Minnesota businesses and residents have a strong desire for solar, an affordable and zero carbon source of electricity—and the science shows that rooftop solar and other smaller installations are an important ingredient in decarbonizing our electricity system. Unfortunately, many solar projects stall at the point when they require utility involvement to connect to the grid.
On January 21, 2021, the Minnesota Public Utilities Commission (PUC) made a strong statement that utilities must do better, voting to fine Xcel Energy $1 million for the company’s poor service to solar customers in 2019. The PUC also created new reporting requirements to track service improvement and directed Xcel to work with stakeholders to develop a dispute resolution process for smaller projects. This decision affirms important customer rights and should accelerate improvements for Xcel customers interested in going solar.
When a home or business owner wants to install solar or another clean energy technology on their property, they must get approval from their utility through a process called interconnection. Minnesota adopted new statewide interconnection standards in 2019 that modernized and streamlined this process for customers, developers and utilities. (Read more about Fresh Energy’s role in that process here.) Unfortunately, customers of our largest utility, Xcel Energy, have faced a host of challenges over the past 18 months when trying to install solar on their homes and businesses, including acute delays, lack of communication, and recurring malfunctions in Xcel’s online portal. The PUC’s Consumer Affairs Office received 129 complaints about Xcel’s rooftop solar interconnection service in 2019. As a result, Xcel exceeded the threshold for customer complaints under their Quality of Service Plan – a threshold that comes with a $1 million fine.
The PUC met on January 21, 2021, to determine how to count the complaints and whether to apply the fine. At the hearing, the Commission:
- Unanimously affirmed that customers with on-site generation, like solar, deserve the same level of customer service for their generation resources as they do for purchasing electricity.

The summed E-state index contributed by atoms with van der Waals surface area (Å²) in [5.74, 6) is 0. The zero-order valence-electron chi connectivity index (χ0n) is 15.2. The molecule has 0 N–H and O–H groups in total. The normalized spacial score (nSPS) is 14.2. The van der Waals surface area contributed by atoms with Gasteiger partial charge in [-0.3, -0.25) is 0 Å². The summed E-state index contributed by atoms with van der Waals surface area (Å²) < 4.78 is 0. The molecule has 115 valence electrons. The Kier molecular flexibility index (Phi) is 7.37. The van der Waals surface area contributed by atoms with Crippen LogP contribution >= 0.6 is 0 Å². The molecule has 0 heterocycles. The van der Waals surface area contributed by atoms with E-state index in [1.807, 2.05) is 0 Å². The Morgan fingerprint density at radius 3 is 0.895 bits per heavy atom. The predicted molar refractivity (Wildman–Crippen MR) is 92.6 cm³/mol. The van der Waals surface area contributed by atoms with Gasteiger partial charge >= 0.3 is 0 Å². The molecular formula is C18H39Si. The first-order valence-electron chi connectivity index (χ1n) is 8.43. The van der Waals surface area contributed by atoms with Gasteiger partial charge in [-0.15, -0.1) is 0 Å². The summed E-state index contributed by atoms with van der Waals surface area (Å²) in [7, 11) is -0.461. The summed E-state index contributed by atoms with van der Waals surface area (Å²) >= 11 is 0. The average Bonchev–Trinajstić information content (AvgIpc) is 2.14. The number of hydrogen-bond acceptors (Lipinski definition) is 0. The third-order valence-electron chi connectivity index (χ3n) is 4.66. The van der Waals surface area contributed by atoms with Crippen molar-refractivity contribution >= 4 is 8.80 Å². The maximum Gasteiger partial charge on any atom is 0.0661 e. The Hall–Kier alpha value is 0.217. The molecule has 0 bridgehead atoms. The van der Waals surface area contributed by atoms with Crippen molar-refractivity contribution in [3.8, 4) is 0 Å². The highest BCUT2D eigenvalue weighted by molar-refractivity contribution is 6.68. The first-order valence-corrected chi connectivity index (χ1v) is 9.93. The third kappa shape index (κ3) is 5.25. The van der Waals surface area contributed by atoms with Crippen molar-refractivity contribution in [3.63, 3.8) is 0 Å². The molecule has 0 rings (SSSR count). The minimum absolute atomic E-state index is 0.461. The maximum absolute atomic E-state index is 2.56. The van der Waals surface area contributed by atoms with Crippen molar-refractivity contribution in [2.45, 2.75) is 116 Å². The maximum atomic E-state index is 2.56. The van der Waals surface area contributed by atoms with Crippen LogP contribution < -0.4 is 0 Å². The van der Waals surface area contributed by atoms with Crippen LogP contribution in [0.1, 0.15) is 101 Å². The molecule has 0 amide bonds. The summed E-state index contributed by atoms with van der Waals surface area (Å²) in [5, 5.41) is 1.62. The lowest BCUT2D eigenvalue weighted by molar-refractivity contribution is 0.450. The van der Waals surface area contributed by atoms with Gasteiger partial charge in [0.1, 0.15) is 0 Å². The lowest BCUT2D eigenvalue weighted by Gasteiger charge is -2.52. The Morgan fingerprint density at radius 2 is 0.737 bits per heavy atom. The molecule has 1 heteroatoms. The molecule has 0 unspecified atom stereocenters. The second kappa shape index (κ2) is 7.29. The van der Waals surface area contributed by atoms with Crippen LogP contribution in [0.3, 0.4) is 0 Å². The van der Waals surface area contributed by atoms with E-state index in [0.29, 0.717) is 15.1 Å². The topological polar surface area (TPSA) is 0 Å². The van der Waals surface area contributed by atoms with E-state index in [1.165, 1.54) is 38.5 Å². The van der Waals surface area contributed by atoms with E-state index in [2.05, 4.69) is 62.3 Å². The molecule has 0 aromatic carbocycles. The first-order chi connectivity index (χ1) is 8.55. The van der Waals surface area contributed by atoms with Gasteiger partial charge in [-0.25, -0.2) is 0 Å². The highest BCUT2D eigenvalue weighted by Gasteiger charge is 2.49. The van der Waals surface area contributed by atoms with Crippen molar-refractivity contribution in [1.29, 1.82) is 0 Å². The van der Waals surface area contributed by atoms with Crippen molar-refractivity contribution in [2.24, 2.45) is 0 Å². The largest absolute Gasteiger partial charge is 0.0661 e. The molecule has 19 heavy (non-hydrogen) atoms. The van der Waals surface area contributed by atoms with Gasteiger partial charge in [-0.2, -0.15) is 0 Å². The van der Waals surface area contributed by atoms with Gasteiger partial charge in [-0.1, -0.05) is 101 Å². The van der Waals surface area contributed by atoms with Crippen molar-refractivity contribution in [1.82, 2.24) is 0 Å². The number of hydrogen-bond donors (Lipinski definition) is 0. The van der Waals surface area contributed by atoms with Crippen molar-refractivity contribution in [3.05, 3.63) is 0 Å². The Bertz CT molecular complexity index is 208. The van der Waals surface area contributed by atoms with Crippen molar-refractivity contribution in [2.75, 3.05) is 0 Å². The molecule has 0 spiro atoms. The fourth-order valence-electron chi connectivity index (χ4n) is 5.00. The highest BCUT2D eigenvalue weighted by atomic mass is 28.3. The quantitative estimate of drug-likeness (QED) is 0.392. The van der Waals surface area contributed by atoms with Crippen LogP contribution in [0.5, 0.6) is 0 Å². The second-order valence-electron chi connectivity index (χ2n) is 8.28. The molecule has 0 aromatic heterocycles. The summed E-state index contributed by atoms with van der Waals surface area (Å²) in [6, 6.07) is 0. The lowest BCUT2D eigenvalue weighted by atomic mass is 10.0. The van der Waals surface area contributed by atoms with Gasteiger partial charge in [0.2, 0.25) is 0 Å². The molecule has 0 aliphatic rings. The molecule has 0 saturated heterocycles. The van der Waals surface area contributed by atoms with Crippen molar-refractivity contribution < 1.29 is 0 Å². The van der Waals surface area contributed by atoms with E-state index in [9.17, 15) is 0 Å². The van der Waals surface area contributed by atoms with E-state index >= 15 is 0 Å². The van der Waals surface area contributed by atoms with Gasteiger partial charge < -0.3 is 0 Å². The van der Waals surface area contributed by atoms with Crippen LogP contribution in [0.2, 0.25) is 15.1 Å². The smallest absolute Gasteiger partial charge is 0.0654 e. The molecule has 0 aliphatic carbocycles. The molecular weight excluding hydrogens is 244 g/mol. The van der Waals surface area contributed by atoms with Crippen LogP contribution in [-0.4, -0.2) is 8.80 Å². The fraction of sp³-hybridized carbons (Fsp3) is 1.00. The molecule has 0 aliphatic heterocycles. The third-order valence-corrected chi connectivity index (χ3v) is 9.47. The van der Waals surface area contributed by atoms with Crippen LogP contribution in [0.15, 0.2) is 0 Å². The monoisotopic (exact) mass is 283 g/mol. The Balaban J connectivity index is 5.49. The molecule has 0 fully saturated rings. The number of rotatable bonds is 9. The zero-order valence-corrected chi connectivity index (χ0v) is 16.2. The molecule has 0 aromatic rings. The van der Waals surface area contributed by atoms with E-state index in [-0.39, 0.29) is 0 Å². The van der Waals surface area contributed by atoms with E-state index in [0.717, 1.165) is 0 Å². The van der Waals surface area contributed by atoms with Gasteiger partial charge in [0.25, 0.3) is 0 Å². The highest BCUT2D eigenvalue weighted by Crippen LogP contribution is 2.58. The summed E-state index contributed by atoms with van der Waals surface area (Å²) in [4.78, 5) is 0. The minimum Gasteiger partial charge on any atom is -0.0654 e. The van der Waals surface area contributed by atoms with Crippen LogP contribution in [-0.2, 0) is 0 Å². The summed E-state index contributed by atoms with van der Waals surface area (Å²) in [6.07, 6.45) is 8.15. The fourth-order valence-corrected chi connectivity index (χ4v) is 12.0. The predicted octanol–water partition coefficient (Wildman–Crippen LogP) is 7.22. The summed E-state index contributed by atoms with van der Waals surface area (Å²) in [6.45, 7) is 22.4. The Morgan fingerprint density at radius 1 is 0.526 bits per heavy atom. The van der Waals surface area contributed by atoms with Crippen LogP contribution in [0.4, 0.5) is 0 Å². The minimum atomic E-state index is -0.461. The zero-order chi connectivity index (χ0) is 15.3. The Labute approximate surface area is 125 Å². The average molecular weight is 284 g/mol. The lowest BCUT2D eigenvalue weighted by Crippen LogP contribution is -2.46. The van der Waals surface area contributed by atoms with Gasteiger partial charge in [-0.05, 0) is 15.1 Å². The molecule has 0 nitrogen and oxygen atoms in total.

- Confirmed that solar installers can advocate on their customer’s behalf in the complaint process, which is important given the complexity of interconnection rules and the regulatory process.
- Created new tracking and reporting requirements that will improve transparency and the ability to ensure progress is made.
- Directed Xcel to work with stakeholders to develop a new problem-resolution process for customer-sited projects and smaller process challenges.
This decision is an important win for Xcel customers interested in distributed energy resources like solar, batteries, and electric vehicles and a testament to strong collaboration across groups committed to improving Minnesota’s interconnection process. The interconnection experts at Interstate Renewable Energy Council (IREC) represented Fresh Energy, Vote Solar, and ELPC, and our coalition worked closely with the solar industry, customer advocates and the Cities of Minneapolis and Saint Paul. Participation from the primary solar developer involved, All Energy, was instrumental in bringing about this decision.
Accountability can be challenging to achieve in technical processes like interconnection, and the Commission’s decision will help ensure a better customer experience for the clean energy transition ahead.
Fresh Energy is actively working with Xcel, IREC, developers, and others to resolve other interconnection challenges – stay tuned for more updates this spring.